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What staying in an unhealthy friendship or relationship is doing to you, according to a relationship expert

If people can't be bothered to make the effort, why on earth would you want to keep running after them?

What staying in an unhealthy friendship or relationship is doing to you, according to a relationship expert
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Photo by Kelly Sikkema on Unsplash

Relationships and friendships take 'two to tango'. Why? Because relationships and friendships are about two people working together, communicating and investing their time, in order to make the connection happen.

But if someone can't be bothered to telephone, if they can't be bothered to make the effort, why on earth would you want to keep running after them?


Also, if someone keeps answering their phone calls while you're with them, leaving you sitting there waiting around for them to finally talk to you, then surely, you should question whether you really want to spend time with them again.

Of course, their calls may be due to work or an emergency - but you'll know the difference. Sitting there trying to act like it doesn't matter, only makes you look like an idiot. It's embarrassing.

The reality is that the person on the phone is probably trying to tell you that they're incredibly popular – with everyone else. No matter what they may or may not realize is that by doing so, they're also telling you that the people they're talking to are far more important than you. So why would you continue the friendship or relationship?

Not all friendships or relationships are meant to last forever. Accept this truth and move on.

And know this too – when you choose to end a relationship or friendship - a space gets created for new things, for new people and new experiences to occur.

Learning to trust this process will help change your attitude and your belief system. And it'll free you from the shackles that friendships have to last forever.

READ: 9 questions you should ask before falling in love, according to a relationship therapist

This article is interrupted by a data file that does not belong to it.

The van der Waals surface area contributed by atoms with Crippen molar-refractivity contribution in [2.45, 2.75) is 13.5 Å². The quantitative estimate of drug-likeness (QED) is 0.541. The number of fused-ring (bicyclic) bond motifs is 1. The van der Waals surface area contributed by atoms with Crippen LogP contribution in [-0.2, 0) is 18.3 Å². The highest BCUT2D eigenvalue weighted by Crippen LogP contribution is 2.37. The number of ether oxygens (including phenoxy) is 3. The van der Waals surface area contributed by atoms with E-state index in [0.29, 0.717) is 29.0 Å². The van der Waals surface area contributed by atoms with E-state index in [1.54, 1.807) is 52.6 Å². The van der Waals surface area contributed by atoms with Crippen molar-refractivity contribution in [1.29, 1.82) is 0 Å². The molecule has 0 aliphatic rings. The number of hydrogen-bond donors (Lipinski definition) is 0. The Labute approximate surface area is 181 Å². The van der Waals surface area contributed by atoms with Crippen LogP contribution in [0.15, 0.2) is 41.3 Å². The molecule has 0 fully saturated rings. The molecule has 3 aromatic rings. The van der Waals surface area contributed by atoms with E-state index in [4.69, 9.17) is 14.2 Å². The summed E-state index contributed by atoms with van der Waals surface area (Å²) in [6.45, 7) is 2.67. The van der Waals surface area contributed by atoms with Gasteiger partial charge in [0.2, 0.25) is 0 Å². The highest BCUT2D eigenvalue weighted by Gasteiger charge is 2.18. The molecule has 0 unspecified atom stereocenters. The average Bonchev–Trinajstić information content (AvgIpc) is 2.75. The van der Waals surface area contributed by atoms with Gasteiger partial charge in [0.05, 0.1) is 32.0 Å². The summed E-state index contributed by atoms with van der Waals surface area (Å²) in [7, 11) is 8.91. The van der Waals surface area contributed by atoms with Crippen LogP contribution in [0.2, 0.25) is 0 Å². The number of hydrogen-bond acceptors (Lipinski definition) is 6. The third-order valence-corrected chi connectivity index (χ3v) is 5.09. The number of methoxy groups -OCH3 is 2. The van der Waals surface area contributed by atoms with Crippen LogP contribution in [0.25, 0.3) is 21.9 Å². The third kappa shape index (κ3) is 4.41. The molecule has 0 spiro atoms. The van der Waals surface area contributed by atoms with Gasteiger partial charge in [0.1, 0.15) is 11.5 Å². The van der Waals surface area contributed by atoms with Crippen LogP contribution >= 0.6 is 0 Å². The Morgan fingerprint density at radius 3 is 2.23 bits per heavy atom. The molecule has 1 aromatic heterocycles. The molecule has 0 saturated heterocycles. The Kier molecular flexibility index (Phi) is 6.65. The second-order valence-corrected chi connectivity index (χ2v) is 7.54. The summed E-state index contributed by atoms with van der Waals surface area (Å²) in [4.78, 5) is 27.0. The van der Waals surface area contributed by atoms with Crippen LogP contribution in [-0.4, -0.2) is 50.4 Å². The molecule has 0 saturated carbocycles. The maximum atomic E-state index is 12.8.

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Relationships are risky. Getting to know a prospective partner and asking the right questions early on is crucial to reducing this risk – especially when we all know love can be blind, and it doesn't always recognise the pitfalls.

Knowing this, why would you hold onto a relationship or friendship that is clearly not working or serving its purpose? Sure, letting go can be painful. But why would you turn down the possibility of new experiences, all because you fear what change might bring?

Or do you just fear the truth - that you're being taken for granted or that the other person cannot be bothered about you any longer? If so, ask yourself this: What is holding on to this relationship doing for you?

Keep asking this question until you find the real answer. Many who have answered this question often mutter something about not feeling worthy, or that they feel they don't deserve better.

Beware of this thought process.

Holding on could mean that you've become someone's doormat. It can also mean that you're undermining your own lack of self-worth. Careful. No one should become anyone's doormat because this is not emotionally good for you, your friendship or your relationship.

Also, just because somebody hangs around or laughs with you, doesn't mean that they're really a true friend. People can pretend and their reasons for doing so may be complex. But often, situations will eventually expose the fake people, so pay attention.

Friendships or relationships are also not about people competing with one another, gossiping or stabbing one another in the back. Rather it should be about two people, willing to give of themselves, their time, being there for you and you for them, being there to support and help when times are tough. But, never chase love, affection or attention. If it isn't given freely - it isn't worth having.

And I repeat, not all friendships or relationships are meant to last forever. Accept this truth and learn to move on.

Deidré Wallace is a relationship therapist and educator. She has had a private practice for the past 20 years. For more information, visit her website here.

Peta and Staffies: Why the call to eradicate the breed has to end

Peta has called for Staffordshire Bull Terriers to be sterilised, claiming it's the best thing for the breed. But shouldn't the focus be on irresponsible owners, not the dogs?

Staffordshire Bull Terrier

Ellie Roddy
Senior writer and blogger
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In 2018, during a government consultation of the Dangerous Dog Act 1991, the charity called for Staffies to be added to it claiming, at the time, that it was, 'best for the dog.' If they had been, it would have made it illegal to own the breed in the UK.

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My four-year-old says the only thing he doesn't like about summer is brain freeze, which indicates how many ice lollies are consumed in this house. I made my own last summer from sugar-free cordial and may have to do the same again this year because they requested ice lollies for breakfast and haven't stopped asking.

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